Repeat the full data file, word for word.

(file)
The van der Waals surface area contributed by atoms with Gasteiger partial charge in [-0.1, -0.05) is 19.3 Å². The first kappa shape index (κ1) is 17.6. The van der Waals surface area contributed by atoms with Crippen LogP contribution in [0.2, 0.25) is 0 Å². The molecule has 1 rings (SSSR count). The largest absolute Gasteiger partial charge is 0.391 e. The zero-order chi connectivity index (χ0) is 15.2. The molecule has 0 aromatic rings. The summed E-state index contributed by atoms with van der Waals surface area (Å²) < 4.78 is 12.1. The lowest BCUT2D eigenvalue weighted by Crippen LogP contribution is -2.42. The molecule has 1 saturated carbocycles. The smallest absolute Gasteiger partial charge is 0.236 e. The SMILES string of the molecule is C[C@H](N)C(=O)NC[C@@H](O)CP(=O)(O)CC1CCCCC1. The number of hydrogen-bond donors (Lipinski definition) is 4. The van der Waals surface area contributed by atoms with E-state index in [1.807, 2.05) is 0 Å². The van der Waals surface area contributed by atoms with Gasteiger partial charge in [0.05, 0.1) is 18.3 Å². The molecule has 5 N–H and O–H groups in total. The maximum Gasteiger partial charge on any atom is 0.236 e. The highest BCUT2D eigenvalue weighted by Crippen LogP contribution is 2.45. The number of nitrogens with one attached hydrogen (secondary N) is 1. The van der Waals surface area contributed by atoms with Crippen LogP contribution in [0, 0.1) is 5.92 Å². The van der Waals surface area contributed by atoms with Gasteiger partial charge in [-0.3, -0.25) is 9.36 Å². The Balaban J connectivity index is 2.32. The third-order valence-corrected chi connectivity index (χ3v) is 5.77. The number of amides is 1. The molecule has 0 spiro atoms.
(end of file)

The van der Waals surface area contributed by atoms with Gasteiger partial charge in [-0.1, -0.05) is 19.3 Å². The first kappa shape index (κ1) is 17.6. The van der Waals surface area contributed by atoms with Crippen LogP contribution in [0.2, 0.25) is 0 Å². The molecule has 1 rings (SSSR count). The largest absolute Gasteiger partial charge is 0.391 e. The zero-order chi connectivity index (χ0) is 15.2. The molecule has 0 aromatic rings. The summed E-state index contributed by atoms with van der Waals surface area (Å²) < 4.78 is 12.1. The lowest BCUT2D eigenvalue weighted by Crippen LogP contribution is -2.42. The molecule has 1 saturated carbocycles. The smallest absolute Gasteiger partial charge is 0.236 e. The SMILES string of the molecule is C[C@H](N)C(=O)NC[C@@H](O)CP(=O)(O)CC1CCCCC1. The number of hydrogen-bond donors (Lipinski definition) is 4. The van der Waals surface area contributed by atoms with E-state index in [1.807, 2.05) is 0 Å². The van der Waals surface area contributed by atoms with Gasteiger partial charge in [0.05, 0.1) is 18.3 Å². The molecule has 5 N–H and O–H groups in total. The maximum Gasteiger partial charge on any atom is 0.236 e. The highest BCUT2D eigenvalue weighted by Crippen LogP contribution is 2.45. The number of nitrogens with one attached hydrogen (secondary N) is 1. The van der Waals surface area contributed by atoms with Crippen LogP contribution in [0, 0.1) is 5.92 Å². The van der Waals surface area contributed by atoms with Gasteiger partial charge in [-0.3, -0.25) is 9.36 Å². The Balaban J connectivity index is 2.32. The third-order valence-corrected chi connectivity index (χ3v) is 5.77. The number of amides is 1. The molecule has 0 spiro atoms.